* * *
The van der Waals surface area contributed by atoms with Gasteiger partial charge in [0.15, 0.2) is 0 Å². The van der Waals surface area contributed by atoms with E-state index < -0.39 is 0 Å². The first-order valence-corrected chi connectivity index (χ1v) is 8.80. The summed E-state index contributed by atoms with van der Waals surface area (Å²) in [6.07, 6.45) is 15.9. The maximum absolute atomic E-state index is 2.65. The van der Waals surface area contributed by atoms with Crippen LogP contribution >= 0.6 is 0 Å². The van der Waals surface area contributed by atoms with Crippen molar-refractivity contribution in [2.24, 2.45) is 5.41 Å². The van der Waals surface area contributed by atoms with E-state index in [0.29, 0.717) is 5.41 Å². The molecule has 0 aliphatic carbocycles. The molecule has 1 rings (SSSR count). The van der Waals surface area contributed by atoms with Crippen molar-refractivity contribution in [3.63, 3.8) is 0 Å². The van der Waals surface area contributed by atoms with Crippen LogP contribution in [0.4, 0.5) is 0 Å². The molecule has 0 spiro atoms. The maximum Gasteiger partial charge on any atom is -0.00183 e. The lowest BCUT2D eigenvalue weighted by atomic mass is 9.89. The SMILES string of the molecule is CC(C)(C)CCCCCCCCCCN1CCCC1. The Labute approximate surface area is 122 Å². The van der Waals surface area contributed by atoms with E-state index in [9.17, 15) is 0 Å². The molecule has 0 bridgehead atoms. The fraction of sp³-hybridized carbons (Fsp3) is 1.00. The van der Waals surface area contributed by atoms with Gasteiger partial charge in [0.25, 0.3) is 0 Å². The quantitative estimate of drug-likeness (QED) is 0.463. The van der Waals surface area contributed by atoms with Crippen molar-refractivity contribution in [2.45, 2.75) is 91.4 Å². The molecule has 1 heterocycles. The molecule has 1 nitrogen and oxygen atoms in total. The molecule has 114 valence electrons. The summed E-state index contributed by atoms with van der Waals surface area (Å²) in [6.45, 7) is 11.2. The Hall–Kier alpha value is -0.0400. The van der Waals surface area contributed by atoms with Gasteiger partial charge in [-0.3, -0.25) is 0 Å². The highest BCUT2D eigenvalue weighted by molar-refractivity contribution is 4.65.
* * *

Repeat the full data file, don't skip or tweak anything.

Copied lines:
The van der Waals surface area contributed by atoms with Gasteiger partial charge in [0.15, 0.2) is 0 Å². The van der Waals surface area contributed by atoms with E-state index < -0.39 is 0 Å². The first-order valence-corrected chi connectivity index (χ1v) is 8.80. The summed E-state index contributed by atoms with van der Waals surface area (Å²) in [6.07, 6.45) is 15.9. The maximum absolute atomic E-state index is 2.65. The van der Waals surface area contributed by atoms with Crippen LogP contribution >= 0.6 is 0 Å². The van der Waals surface area contributed by atoms with Crippen molar-refractivity contribution in [2.24, 2.45) is 5.41 Å². The van der Waals surface area contributed by atoms with E-state index in [0.29, 0.717) is 5.41 Å². The molecule has 0 aliphatic carbocycles. The molecule has 1 rings (SSSR count). The van der Waals surface area contributed by atoms with Crippen molar-refractivity contribution in [3.63, 3.8) is 0 Å². The van der Waals surface area contributed by atoms with Crippen LogP contribution in [0.4, 0.5) is 0 Å². The molecule has 0 spiro atoms. The maximum Gasteiger partial charge on any atom is -0.00183 e. The lowest BCUT2D eigenvalue weighted by atomic mass is 9.89. The SMILES string of the molecule is CC(C)(C)CCCCCCCCCCN1CCCC1. The Labute approximate surface area is 122 Å². The van der Waals surface area contributed by atoms with E-state index in [9.17, 15) is 0 Å². The molecule has 0 bridgehead atoms. The fraction of sp³-hybridized carbons (Fsp3) is 1.00. The van der Waals surface area contributed by atoms with Gasteiger partial charge in [0.25, 0.3) is 0 Å². The quantitative estimate of drug-likeness (QED) is 0.463. The van der Waals surface area contributed by atoms with Crippen molar-refractivity contribution in [2.45, 2.75) is 91.4 Å². The molecule has 1 heterocycles. The molecule has 1 nitrogen and oxygen atoms in total. The molecule has 114 valence electrons. The summed E-state index contributed by atoms with van der Waals surface area (Å²) in [6.45, 7) is 11.2. The Hall–Kier alpha value is -0.0400. The van der Waals surface area contributed by atoms with Gasteiger partial charge in [-0.3, -0.25) is 0 Å². The highest BCUT2D eigenvalue weighted by molar-refractivity contribution is 4.65.